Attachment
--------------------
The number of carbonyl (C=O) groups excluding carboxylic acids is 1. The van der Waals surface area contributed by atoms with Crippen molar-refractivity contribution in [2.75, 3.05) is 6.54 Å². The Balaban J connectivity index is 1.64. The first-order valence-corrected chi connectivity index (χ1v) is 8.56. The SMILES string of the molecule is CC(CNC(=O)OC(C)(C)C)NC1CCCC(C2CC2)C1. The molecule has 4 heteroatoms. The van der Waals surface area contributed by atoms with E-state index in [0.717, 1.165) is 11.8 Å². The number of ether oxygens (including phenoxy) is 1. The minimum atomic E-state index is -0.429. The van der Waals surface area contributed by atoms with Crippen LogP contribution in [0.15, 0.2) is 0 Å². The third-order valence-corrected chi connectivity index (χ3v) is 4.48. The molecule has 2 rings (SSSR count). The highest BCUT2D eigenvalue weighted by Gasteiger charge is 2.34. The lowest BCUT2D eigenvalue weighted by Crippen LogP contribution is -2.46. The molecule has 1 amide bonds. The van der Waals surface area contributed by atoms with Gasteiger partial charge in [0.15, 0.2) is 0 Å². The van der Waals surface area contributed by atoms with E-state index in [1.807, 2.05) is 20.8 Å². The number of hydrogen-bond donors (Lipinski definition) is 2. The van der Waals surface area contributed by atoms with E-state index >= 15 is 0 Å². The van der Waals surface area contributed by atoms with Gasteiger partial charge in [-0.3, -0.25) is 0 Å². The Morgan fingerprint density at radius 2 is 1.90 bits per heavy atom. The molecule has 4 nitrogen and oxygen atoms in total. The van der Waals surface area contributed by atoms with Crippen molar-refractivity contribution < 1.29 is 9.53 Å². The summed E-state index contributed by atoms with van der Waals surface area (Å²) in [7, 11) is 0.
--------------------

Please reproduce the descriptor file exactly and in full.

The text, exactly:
The number of carbonyl (C=O) groups excluding carboxylic acids is 1. The van der Waals surface area contributed by atoms with Crippen molar-refractivity contribution in [2.75, 3.05) is 6.54 Å². The Balaban J connectivity index is 1.64. The first-order valence-corrected chi connectivity index (χ1v) is 8.56. The SMILES string of the molecule is CC(CNC(=O)OC(C)(C)C)NC1CCCC(C2CC2)C1. The molecule has 4 heteroatoms. The van der Waals surface area contributed by atoms with E-state index in [0.717, 1.165) is 11.8 Å². The number of ether oxygens (including phenoxy) is 1. The minimum atomic E-state index is -0.429. The van der Waals surface area contributed by atoms with Crippen LogP contribution in [0.15, 0.2) is 0 Å². The third-order valence-corrected chi connectivity index (χ3v) is 4.48. The molecule has 2 rings (SSSR count). The highest BCUT2D eigenvalue weighted by Gasteiger charge is 2.34. The lowest BCUT2D eigenvalue weighted by Crippen LogP contribution is -2.46. The molecule has 1 amide bonds. The van der Waals surface area contributed by atoms with Gasteiger partial charge in [0.15, 0.2) is 0 Å². The van der Waals surface area contributed by atoms with E-state index in [1.807, 2.05) is 20.8 Å². The number of hydrogen-bond donors (Lipinski definition) is 2. The van der Waals surface area contributed by atoms with E-state index >= 15 is 0 Å². The van der Waals surface area contributed by atoms with Gasteiger partial charge in [-0.3, -0.25) is 0 Å². The Morgan fingerprint density at radius 2 is 1.90 bits per heavy atom. The molecule has 4 nitrogen and oxygen atoms in total. The van der Waals surface area contributed by atoms with Crippen molar-refractivity contribution < 1.29 is 9.53 Å². The summed E-state index contributed by atoms with van der Waals surface area (Å²) in [7, 11) is 0.